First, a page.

This is the best track on D.R. Hooker’s first album “The Truth” (pressed in 1972 in Massachussetts) but there are some other really good tracks on that record as well, and the second D.R. Hooker album “Armageddon” is also excellent if you like this sort of thing. The photo of D.R. on the album cover makes him look like Jesus carrying a guitar, with beard and robes, walking alone on a hill. Although there are many songs about religion on the albums, the peaceful solo portrait on the first album cover gives you no warning as to the full-band sound you’re about to hear, which is sometimes jazzy and cheesy and sometimes rocking, and when it rocks it rocks pretty hard, like on this track. You might like the lounge-jazz songs too. You can get re-issues of the albums here. D.R. Hooker is dead now, but maybe some of his band members are still alive.
THREE FROM THE MODERN ERA
Grey Revell – Glass Hammer
Grey Revell recorded three albums from 1998 – 2000 that I consider lost classics. This song is from his third album, “The Green Train,” from 2000. He was a songwriter who moved to New York City from Los Angeles and began to make a name for himself with his small concerts and self-released albums but he got married and left the city and mostly vanished from the music scene, never having done a single tour, and leaving behind only a handful of CDRs to be remembered by. His music blends folk and rock and psychedelia, with a beautiful sense of lyric and melody, and often a much higher quality of arranging and production than most privately made albums. When you hear these tracks you will not believe that they have only been heard by perhaps less than 100 people – this is not “strange, lost music,” this is popular indie music which has simply never been heard because of circumstance. I just did some searching on the internet and found that all of Grey Revell’s albums, including some recent recordings which I have never heard, are available to download very cheap from Bandcamp here. I recommend you support this lost artist, where ever he is.
Prewar Yardsale – Turn On (live Peel session)
A rough and raw and strange antifolk duo, this band has had a very big influence on me. I once wrote a ten-page essay about their lyrics. The music seems simple and crude, just an acoustic guitar and a bucket for a drum, with the occasional use of a distortion pedal, and strange simple lyrics, but it all adds up to very smart and evocative songs that sound different than anything else I have ever heard. Some similarities to Beat Happening and the Velvet Underground, but even more minimal – most Prewar Yardsale songs are all the same two chords, sometimes three chords. Amazing to make an entire 15-year career out of only using the A and E chord, with just sometimes another chord or two. I have some amazing unreleased recordings that I bootlegged form live shows or got from their home demo recordings, someday maybe I will try to release an album of the unreleased stuff, which is all insane and excellent. As for the officially released material I recommend the first Prewar Yardsale album “Lowdown” but you can find all of their albums here.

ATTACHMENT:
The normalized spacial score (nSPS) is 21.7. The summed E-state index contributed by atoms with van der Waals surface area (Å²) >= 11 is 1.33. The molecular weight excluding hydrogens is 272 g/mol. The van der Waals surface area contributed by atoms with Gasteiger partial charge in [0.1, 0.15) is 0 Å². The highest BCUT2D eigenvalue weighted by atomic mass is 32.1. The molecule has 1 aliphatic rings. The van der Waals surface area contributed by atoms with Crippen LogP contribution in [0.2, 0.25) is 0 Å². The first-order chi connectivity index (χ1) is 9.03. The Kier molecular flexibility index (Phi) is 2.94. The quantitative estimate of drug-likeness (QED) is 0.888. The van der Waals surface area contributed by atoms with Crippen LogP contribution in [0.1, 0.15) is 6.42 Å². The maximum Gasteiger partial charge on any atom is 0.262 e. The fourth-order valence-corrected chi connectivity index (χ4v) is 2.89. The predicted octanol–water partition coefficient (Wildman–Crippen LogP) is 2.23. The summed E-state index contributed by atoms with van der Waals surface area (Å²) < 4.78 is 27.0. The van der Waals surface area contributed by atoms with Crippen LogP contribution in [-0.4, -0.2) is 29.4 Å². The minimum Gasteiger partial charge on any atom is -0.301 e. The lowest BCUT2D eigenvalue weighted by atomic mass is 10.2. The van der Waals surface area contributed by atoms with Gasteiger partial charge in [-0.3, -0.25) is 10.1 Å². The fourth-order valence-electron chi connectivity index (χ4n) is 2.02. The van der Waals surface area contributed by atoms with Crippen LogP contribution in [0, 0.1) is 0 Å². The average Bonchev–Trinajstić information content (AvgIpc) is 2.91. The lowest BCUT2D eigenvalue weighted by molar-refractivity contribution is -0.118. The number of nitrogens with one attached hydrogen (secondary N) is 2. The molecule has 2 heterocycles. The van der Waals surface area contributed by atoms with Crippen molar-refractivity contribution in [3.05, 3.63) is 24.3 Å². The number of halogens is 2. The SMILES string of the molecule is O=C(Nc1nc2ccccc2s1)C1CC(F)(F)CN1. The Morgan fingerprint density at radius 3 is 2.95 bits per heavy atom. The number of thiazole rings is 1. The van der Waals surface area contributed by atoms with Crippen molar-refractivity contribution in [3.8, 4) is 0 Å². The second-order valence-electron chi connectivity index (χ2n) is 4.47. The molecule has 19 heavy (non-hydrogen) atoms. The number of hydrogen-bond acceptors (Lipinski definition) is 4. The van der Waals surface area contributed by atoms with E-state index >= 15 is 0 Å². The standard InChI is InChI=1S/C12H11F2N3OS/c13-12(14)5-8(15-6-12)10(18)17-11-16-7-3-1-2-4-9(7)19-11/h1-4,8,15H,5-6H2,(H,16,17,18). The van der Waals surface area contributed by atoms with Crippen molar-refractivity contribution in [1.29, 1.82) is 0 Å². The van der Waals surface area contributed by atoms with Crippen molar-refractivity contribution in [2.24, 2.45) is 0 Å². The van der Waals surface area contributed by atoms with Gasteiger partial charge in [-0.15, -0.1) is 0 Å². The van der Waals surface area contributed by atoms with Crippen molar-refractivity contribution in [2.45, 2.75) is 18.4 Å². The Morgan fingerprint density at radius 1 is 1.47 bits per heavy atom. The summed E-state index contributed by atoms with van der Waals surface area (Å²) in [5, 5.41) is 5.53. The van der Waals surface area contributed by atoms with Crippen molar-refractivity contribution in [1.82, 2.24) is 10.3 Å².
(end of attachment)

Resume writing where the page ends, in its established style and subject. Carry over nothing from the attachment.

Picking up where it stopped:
Gentlemen’s Relish – Third In A Knife-Fight
People give me a LOT of home made albums at my concerts and in the mail, but this one is the best I’ve ever got. The album is called “An Early Bath for… Gentlemen’s Relish” and it’s very strange. The freakish album cover, a crude drawing of what seems to be a viking in a bathtub, gives no clue as to the sound of the album. It still sounds like nothing else I’ve ever heard, I don’t even want to know anything else about it because that might defuse some of its chills and disturbing charm. Despite the sort of 80s/”New Romantic” angle of it, it somehow fits in well with any collection of underground weird collector’s item “private-press” stuff from the 60s-70s. If you were having a nightmare about Morrissey, these are the songs he would sing in your nightmare, and it would be very hard to recall them when you woke up so you would need this album to help you remember. You can find the full album for sale here. Or you can contact the artist directly at firstname.lastname@example.org.